Pidurutalagala | Tallest Mountain in Sri Lanka

Pidurutalagala or Mount Pedro (Sinhala: පිදුරුතලාගල; Tamil: பிதுருதலாகலை), is the tallest mountain in Sri Lanka. Situated to the north of Nuwara Eliya town, the mountain rises to an altitude of 2,524 meters (8,280.84 ft.) above sea level (Abeyawardana, 2004; Vithanage, 1988; Werner, 1986). As the main radar system of the country has been installed at the peak of Pidurutalagala, the upper part of the mountain is inaccessible to the public. This radar system is responsible for the traffic control of the country while ensuring a proper scheme for aircraft to follow as well as for detecting and producing aircraft to the responsible authorities.

Sri Lanka is roughly divided into five topographical regions based on the height and landforms; i) the Central Highlands, ii) the South-west country, iii) the East and South-east country, iv) the Northern lowlands and v) the Coastal fringe (Vithanage, 1988). Of them, Pidurutalagala Mountain along with Totapolakanda (2,357 m) and Kirigalpotta (2,395 m) is located in the central backbone of the Central Highlands (Vithanage, 1988).

Pidurutalagala is a gneiss complex of Precambrian origin and it rises gradually from the highest upland surface of 1,800-2,300 m (Werner, 1986). The main peak is framed by two slightly lower peaks and the north side of the mountain is a steep precipice which drops 2,000 m into Maturata Valley (Werner, 1986).

Montane rain forest
In the Sinhala language "Pidurutalagala" means "the Straw-laden rock" and this name may have come into usage from the straw-like dried grass that covers its summit when the weather is dry. The mountain is covered with a montane rainforest and it remains under governmental jurisdiction (Karunarathna et al., 2017). It is also one of the largest montane-protected areas in the country (7,625.29 ha) and part of the Central Highlands which was designated as a UNESCO World Heritage Site in 2010 (Karunarathna et al., 2017).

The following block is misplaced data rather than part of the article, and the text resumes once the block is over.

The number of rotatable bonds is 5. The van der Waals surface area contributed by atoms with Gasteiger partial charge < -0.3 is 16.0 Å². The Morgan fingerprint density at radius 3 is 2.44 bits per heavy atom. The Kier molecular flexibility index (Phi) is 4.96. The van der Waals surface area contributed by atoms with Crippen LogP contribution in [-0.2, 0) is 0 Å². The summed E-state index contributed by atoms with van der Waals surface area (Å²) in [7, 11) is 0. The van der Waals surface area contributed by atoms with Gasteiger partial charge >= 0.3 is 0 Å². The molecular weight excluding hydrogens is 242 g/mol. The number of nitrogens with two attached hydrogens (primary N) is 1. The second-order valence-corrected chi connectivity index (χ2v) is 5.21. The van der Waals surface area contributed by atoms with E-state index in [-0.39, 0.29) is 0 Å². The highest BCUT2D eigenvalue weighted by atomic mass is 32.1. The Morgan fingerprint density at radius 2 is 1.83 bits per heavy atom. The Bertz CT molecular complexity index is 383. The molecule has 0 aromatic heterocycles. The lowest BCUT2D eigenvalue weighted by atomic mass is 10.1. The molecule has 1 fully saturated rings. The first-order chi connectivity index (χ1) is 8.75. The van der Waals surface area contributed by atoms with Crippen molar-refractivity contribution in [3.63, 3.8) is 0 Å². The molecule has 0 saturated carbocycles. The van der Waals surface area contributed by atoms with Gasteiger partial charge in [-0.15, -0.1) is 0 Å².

It is also the watershed area of streams feeding the Devon Falls and St. Clair's Falls.

Historical records
The plains around Nuwara Eliya at the foot of Pidurutalagala came to the notice of the British rulers in 1819 (Werner, 1986). The first ascent to the Pidurutalagala mountain is not known but probably took place in 1819 or shortly after (Werner, 1986). The German zoologist E. Haeckel climbed the mountain during his visit to the island between 1881 and 1882 and celebrated his 48th birthday on the summit (Werner, 1986). The plant geographer A.W. Schimper climbed the peak in 1896 (Werner, 1986).

1) Abeyawardana, H.A.P., 2004. Heritage of Kandurata: Major natural, cultural and historic sites. Colombo: The Central Bank of Sri Lanka. pp.227-228.
2) Karunarathna, S., Henkanaththegedara, S., Gabadage, D., Botejue, M., Madawala, M. and Surasinghe, T.D., 2017. Ecology and demography of the critically endangered Kandian torrent toad Adenomus kandianus: a long-lost endemic species of Sri Lanka. Oryx, 51(4), pp.619-626.
3) Vithanage, P.W., 1988. Relief and Drainage. The National Atlas of Sri Lanka. Survey Department of Sri Lanka. ISBN: 9559059009. pp.22-23. 
4) Werner, W.L., 1986. A comparison between two tropical montane ecosystems in Asia: Pidurutalagala (Ceylon/Sri Lanka) and Pangrango-Gede (Java). Mountain Research and Development, pp.335-344.

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This page was last updated on 30 July 2023

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